This past weekend there was a local match (not AG & AG) where a negligent discharge resulted in a gunshot wound to a competitor. On the “load and make ready” command, a male shooter, who had been competing with the local club for about 6-8 months, got the zipper from his concealment vest into the holster as he was reholstering. The round entered and exited his thigh, and the wound was fortunately minimal.
This local club had a detailed emergency plan. At every stage there was a trauma kit attached to the stand that houses the water cooler and stage briefing. At the shooter brief prior to the match, the first aid kit was announced and a volunteer was requested to be the range medic. For this particular match there was not a designated volunteer range medic, so responsibility defaulted to the match director.
Moments after the incident, fellow participants flagged down the match director as others began tending to the injured competitor. The match director took immediate control of situation by directing one person to call 911 and another person to wait at entrance of the range to direct police and EMS to the location of the patient. He gave first aid directions, as well as kneeled over the firearm, which had fallen on the ground and was still loaded. He also directed an individual to bring a full trauma kit to have more appropriate first aid items for the wound. As soon as the match director saw a designated Safety Officer (SO) that was not on the squad of the injured competitor, he directed that SO to take possession of the firearm, safely unload it, and maintain control of it. EMS arrived in 25 minutes.
Observations from the Match Director
When he arrived in the bay he saw three people around the competitor. One was trying to cut his pants with a pocket knife, and one was trying to work with a tourniquet. Other squad mates were standing around. There was a lot of noise and confusion.
As soon as the match director took command and started to give orders, the situation quickly came under control.
• He had to direct someone to call 911.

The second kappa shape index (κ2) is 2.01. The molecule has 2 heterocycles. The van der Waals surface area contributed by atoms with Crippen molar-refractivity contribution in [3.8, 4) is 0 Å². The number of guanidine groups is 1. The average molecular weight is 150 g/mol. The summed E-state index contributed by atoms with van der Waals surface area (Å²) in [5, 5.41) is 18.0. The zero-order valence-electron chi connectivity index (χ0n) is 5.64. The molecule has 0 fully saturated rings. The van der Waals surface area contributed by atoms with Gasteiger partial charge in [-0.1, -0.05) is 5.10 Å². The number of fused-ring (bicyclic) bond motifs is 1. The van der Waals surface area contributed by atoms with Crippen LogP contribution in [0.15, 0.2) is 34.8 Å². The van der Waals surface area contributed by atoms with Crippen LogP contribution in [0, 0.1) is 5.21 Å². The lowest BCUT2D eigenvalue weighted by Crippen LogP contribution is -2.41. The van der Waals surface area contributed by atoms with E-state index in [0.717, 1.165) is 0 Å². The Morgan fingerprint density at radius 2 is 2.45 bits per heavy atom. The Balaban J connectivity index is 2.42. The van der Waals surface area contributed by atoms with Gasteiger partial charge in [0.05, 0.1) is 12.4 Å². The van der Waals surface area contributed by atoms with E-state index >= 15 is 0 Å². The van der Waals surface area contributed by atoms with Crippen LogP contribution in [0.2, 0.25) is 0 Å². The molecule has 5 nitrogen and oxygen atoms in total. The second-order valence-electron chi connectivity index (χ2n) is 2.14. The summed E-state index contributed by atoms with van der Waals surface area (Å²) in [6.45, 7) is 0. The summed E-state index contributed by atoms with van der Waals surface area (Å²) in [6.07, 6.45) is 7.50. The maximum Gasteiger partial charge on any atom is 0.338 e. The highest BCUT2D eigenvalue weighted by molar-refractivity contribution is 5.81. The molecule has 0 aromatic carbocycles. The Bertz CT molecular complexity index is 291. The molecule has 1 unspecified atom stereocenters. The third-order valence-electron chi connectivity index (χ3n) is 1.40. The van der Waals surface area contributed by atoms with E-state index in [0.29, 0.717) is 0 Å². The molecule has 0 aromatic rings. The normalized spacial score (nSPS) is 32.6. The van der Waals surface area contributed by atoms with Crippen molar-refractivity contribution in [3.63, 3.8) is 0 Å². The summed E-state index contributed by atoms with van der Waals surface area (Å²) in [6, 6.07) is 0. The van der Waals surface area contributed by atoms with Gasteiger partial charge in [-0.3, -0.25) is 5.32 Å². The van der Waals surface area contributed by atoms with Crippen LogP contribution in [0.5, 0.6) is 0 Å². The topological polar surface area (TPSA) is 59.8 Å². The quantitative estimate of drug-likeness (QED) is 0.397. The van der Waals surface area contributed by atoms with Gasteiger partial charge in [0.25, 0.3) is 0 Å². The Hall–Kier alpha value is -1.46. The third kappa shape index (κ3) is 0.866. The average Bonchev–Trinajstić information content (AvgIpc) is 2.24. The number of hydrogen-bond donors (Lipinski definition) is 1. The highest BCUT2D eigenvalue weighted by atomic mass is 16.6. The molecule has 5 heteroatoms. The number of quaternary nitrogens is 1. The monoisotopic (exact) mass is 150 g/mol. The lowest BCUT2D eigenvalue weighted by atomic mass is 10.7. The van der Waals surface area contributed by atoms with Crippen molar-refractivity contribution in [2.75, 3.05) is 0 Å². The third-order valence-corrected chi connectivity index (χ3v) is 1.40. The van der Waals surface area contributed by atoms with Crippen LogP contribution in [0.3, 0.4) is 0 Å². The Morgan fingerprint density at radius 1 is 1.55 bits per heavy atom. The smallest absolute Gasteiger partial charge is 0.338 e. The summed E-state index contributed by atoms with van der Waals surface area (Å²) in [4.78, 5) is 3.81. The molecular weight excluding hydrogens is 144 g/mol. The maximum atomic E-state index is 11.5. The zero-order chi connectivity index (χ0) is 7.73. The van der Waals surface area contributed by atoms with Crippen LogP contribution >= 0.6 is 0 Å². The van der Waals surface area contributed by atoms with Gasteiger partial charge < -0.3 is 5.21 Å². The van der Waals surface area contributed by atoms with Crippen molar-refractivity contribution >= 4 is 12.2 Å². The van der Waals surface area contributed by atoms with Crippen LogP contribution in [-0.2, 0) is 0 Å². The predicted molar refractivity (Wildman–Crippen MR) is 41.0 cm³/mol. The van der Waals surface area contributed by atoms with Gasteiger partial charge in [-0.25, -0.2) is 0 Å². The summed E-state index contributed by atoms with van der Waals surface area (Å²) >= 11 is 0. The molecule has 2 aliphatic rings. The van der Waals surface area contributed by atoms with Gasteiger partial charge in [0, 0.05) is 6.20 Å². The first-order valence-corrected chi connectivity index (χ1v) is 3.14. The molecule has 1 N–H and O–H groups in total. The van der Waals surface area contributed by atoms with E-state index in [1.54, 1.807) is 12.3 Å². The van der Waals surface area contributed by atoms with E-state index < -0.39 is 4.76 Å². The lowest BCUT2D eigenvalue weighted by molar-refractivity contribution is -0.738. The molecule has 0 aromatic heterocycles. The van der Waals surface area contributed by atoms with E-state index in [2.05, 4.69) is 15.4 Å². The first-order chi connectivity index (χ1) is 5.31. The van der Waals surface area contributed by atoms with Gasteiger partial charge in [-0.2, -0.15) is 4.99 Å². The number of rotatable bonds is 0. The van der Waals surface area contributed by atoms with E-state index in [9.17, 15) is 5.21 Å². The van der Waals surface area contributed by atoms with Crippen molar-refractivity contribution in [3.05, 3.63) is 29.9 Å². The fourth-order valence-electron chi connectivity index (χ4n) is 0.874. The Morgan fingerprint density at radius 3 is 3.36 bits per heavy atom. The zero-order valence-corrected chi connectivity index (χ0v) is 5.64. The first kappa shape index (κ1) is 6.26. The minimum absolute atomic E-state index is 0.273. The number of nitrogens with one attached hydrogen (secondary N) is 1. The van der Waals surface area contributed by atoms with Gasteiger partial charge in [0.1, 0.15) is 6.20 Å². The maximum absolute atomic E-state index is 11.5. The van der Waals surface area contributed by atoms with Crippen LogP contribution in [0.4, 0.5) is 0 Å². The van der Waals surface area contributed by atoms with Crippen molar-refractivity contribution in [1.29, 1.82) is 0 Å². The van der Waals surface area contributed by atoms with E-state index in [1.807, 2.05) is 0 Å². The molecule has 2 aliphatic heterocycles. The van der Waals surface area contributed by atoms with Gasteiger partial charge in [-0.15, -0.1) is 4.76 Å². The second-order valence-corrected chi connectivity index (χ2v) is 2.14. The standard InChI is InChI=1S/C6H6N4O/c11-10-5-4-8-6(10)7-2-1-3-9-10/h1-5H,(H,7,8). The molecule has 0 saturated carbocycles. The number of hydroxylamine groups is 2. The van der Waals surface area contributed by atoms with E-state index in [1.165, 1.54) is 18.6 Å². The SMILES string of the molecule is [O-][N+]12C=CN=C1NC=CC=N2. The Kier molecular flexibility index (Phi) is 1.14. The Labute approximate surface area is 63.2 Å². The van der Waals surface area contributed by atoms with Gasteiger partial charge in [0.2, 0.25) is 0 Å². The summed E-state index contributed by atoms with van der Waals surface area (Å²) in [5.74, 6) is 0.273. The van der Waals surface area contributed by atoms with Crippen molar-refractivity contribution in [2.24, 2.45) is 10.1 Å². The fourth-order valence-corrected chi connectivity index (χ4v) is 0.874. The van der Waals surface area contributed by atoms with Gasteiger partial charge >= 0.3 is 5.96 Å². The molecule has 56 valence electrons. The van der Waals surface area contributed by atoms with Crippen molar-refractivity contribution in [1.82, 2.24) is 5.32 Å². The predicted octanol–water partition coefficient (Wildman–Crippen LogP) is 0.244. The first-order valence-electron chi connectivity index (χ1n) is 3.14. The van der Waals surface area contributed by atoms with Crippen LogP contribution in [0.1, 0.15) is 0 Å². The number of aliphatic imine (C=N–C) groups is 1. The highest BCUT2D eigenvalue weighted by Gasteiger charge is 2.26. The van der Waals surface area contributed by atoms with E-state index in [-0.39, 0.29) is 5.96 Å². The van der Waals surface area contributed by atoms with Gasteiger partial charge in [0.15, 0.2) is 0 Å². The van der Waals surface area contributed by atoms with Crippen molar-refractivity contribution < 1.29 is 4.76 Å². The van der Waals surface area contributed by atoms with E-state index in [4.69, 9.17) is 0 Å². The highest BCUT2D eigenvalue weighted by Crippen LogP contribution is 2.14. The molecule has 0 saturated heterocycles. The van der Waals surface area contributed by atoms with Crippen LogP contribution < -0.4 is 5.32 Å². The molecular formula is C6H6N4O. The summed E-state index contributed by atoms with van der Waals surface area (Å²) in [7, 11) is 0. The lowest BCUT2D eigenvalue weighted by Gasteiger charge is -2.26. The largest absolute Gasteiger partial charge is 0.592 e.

• He had to direct someone to flag down first responders.
• He had to direct people to back up and give space.
• He had to direct them to look for entry and exit wound before applying a tourniquet, which was determined to be unnecessary.
The injured competitor and the three people rendering aid are all nurses with varying levels of trauma care experience. When asked why they started a tourniquet without identifying entry and exit wounds, one said that in the moment of panic it wasn’t normal work. Because this was their friend and they were in a place that didn’t have the tools they were used to using, they became flustered. Once the match director arrived, they didn’t look up (just heard his voice), but his firm and clear commands helped them focus. Then they were able to remember their training and use the tools they had available to them.
After Action Knowledge
The biggest takeaway from this incident is the reminder to slow down. While there may be times a shooter may have to quickly draw a pistol, reholstering should be done slowly and deliberately. It is a good practice to look at the holster when reinserting the gun. Competitors are not on the clock for the “make ready” and “show clear” commands, so it is important that the shooter slows down and watches the gun in and out of the holster. They should never compromise safety by trying to be cool and eject the round and catch it. This incident is a stark reminder of how a mistake can have dire consequences.
Secondly, match directors and/or instructors that organize any shooting event should follow these key safety guidelines:
• You must have an emergency action plan.
• You must talk about the emergency action plan EVERY TIME at every event.
• You must have trauma kits immediately accessible.
• Your Safety Officer, Range Officer, or A-Team must have hands-on experience working the emergency action plan.
• Your team should conduct a practice drill of what to do at your range, location, etc.
• Your team must be empowered to activate the emergency action plan until you are made of aware of the crisis and take control.
It took EMS 25 minutes to arrive. Knowing this response time allows the club to modify its emergency plan to include instructions for transporting a seriously injured participant towards the city to meet EMS instead of waiting on them.
In this situation, the injured competitor had a minor wound that was able to be dressed quickly with minimal blood loss, shock, and risk of infection. However, if the wound been worse, or if there not been trauma kits immediately available, the competitor could have died. This underscores the importance of having a detailed emergency plan, rehearsing it, and discussing it at every event.